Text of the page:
Robert Reich: The Truth About the American Economy

by on May 31, 2011 · 10 comments

in American Empire, Economy

By Robert Reich / May 30, 2011

The U.S. economy continues to stagnate. It’s growing at the rate of 1.8 percent, which is barely growing at all. Consumer spending is down. Home prices are down. Jobs and wages are going nowhere.

It’s vital that we understand the truth about the American economy.

How did we go from the Great Depression to 30 years of Great Prosperity? And from there, to 30 years of stagnant incomes and widening inequality, culminating in the Great Recession? And from the Great Recession into such an anemic recovery?

The Great Prosperity

During three decades from 1947 to 1977, the nation implemented what might be called a basic bargain with American workers. Employers paid them enough to buy what they produced. Mass production and mass consumption proved perfect complements. Almost everyone who wanted a job could find one with good wages, or at least wages that were trending upward.

During these three decades everyone’s wages grew — not just those at or near the top.

Government enforced the basic bargain in several ways. It used Keynesian policy to achieve nearly full employment. It gave ordinary workers more bargaining power. It provided social insurance. And it expanded public investment. Consequently, the portion of total income that went to the middle class grew while the portion going to the top declined. But this was no zero-sum game. As the economy grew almost everyone came out ahead, including those at the top.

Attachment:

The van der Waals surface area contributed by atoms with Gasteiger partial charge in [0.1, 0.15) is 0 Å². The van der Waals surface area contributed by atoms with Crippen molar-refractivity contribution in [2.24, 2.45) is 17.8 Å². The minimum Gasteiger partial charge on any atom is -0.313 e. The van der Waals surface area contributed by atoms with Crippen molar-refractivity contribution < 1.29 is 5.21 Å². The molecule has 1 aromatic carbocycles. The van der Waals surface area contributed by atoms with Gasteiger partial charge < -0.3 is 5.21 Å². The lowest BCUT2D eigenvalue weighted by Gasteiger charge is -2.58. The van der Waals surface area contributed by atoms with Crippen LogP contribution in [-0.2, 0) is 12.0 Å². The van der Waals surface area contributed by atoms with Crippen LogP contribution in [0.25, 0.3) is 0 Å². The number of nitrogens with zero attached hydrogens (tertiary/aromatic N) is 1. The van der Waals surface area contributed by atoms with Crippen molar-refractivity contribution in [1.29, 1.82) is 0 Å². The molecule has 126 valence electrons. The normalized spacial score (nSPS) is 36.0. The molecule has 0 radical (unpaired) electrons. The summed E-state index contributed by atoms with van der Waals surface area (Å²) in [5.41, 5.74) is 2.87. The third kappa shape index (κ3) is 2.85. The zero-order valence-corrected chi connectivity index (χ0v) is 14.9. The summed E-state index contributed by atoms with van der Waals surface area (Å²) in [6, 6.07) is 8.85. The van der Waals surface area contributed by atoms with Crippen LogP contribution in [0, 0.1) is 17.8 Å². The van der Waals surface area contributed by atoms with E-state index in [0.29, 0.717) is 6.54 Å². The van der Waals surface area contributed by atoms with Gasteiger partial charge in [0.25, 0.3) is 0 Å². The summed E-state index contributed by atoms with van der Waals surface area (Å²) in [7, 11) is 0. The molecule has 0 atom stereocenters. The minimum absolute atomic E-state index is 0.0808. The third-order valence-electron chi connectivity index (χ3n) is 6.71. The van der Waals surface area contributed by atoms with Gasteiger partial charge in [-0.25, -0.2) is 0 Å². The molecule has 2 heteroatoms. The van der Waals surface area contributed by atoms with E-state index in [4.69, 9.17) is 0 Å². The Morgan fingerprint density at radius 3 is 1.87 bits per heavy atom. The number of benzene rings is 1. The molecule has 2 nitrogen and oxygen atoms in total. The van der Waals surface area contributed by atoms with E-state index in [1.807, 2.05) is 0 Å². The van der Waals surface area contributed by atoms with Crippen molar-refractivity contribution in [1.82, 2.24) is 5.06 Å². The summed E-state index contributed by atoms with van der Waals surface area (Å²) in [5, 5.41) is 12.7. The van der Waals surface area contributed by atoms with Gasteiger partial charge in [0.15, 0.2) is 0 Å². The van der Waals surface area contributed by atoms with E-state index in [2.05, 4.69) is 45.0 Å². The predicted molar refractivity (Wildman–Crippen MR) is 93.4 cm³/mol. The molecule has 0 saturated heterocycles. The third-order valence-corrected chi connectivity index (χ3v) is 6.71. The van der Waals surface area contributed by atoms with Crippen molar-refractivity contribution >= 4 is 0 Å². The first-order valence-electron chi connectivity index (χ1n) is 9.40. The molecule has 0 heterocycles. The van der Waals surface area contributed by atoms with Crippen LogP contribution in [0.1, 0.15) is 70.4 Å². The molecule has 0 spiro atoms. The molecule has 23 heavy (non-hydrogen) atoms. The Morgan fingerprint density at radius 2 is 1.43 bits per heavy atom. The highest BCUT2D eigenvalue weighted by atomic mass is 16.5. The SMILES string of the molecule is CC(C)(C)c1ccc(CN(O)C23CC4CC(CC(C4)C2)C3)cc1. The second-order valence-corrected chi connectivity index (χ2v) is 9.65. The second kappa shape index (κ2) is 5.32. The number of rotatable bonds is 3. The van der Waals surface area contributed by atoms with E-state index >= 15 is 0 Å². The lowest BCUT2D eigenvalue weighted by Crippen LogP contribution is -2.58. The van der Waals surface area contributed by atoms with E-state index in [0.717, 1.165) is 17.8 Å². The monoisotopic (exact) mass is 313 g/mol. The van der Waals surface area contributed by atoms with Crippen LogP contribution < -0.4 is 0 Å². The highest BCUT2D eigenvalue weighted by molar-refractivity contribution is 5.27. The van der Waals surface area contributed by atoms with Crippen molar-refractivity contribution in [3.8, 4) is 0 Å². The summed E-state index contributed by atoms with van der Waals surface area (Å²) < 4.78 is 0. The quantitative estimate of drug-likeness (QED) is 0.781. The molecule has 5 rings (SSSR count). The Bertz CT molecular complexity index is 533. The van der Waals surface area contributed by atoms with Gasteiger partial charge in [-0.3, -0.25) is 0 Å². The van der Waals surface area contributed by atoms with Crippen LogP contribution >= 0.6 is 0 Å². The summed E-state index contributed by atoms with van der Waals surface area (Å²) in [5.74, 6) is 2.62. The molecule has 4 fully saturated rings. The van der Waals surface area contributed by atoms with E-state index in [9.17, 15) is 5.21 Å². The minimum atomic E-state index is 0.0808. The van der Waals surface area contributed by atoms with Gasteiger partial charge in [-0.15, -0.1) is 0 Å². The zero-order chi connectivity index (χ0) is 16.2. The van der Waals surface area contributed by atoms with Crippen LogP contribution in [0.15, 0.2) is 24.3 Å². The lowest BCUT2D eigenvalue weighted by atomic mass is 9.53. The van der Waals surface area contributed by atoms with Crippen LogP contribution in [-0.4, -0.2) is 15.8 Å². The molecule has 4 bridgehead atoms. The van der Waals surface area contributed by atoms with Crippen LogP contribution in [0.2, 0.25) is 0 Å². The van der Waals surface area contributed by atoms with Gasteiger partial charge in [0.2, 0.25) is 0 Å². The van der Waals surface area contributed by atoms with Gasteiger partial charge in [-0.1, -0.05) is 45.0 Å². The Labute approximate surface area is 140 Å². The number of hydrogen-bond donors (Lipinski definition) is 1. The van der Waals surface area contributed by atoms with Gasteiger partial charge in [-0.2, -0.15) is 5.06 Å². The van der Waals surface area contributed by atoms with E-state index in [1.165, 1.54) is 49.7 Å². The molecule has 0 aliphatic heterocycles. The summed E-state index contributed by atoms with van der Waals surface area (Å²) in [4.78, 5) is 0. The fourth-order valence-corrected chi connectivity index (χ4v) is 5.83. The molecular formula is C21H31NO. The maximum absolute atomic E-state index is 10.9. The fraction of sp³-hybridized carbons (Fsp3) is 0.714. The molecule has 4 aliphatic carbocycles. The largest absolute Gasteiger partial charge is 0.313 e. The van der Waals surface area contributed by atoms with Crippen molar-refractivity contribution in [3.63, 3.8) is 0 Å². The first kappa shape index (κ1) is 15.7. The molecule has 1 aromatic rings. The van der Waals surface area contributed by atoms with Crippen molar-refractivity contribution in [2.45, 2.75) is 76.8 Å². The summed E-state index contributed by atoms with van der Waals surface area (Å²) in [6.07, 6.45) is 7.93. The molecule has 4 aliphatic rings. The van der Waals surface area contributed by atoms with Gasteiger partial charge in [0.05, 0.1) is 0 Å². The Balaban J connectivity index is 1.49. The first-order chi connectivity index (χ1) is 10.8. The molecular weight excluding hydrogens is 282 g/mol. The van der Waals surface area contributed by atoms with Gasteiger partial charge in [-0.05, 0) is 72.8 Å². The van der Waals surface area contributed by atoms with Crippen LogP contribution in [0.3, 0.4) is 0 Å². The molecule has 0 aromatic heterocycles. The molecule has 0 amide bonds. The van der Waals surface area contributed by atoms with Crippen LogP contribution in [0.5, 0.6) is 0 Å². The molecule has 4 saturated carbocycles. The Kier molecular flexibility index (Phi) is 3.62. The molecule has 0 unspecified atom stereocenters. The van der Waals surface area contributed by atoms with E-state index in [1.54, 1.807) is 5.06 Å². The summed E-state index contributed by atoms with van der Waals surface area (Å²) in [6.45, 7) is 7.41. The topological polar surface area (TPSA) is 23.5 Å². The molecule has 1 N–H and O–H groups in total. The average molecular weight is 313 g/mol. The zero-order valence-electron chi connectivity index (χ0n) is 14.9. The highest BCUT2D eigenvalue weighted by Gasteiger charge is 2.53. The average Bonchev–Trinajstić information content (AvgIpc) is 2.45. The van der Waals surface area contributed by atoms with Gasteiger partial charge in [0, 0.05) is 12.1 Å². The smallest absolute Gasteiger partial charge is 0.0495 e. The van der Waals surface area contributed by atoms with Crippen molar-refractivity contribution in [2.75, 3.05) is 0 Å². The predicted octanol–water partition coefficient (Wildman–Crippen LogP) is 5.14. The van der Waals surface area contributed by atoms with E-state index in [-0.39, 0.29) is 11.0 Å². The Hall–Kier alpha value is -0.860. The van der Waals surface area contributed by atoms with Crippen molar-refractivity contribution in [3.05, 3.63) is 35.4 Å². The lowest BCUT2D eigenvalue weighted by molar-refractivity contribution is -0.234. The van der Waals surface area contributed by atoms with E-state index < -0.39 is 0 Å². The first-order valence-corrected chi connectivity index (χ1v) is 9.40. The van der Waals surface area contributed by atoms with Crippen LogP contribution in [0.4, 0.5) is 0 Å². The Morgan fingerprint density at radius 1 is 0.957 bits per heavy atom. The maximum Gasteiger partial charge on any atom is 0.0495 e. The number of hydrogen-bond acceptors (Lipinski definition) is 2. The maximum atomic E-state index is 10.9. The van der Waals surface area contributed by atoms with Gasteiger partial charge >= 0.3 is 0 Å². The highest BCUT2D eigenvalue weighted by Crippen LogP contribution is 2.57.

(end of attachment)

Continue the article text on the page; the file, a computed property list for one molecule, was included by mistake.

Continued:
The pay of workers in the bottom fifth grew 116 percent over these years — faster than the pay of those in the top fifth (which rose 99 percent), and in the top 5 percent (86 percent).

Productivity also grew quickly. Labor productivity — average output per hour worked — doubled. So did median incomes. Expressed in 2007 dollars, the typical family’s income rose from about $25,000 to $55,000. The basic bargain was cinched.

The middle class had the means to buy, and their buying created new jobs. As the economy grew, the national debt shrank as a percentage of it.

The Great Prosperity also marked the culmination of a reorganization of work that had begun during the Depression. Employers were required by law to provide extra pay — time-and-a-half — for work stretching beyond 40 hours a week. This created an incentive for employers to hire additional workers when demand picked up. Employers also were required to pay a minimum wage, which improved the pay of workers near the bottom as demand picked up.

When workers were laid off, usually during an economic downturn, government provided them with unemployment benefits, usually lasting until the economy recovered and they were rehired. Not only did this tide families over but it kept them buying goods and services — an “automatic stabilizer” for the economy in downturns.

Perhaps most significantly, government increased the bargaining leverage of ordinary workers. They were guaranteed the right to join labor unions, with which employers had to bargain in good faith. By the mid-1950s more than a third of all America workers in the private sector were unionized. And the unions demanded and received a fair slice of the American pie. Non-unionized companies, fearing their workers would otherwise want a union, offered similar deals.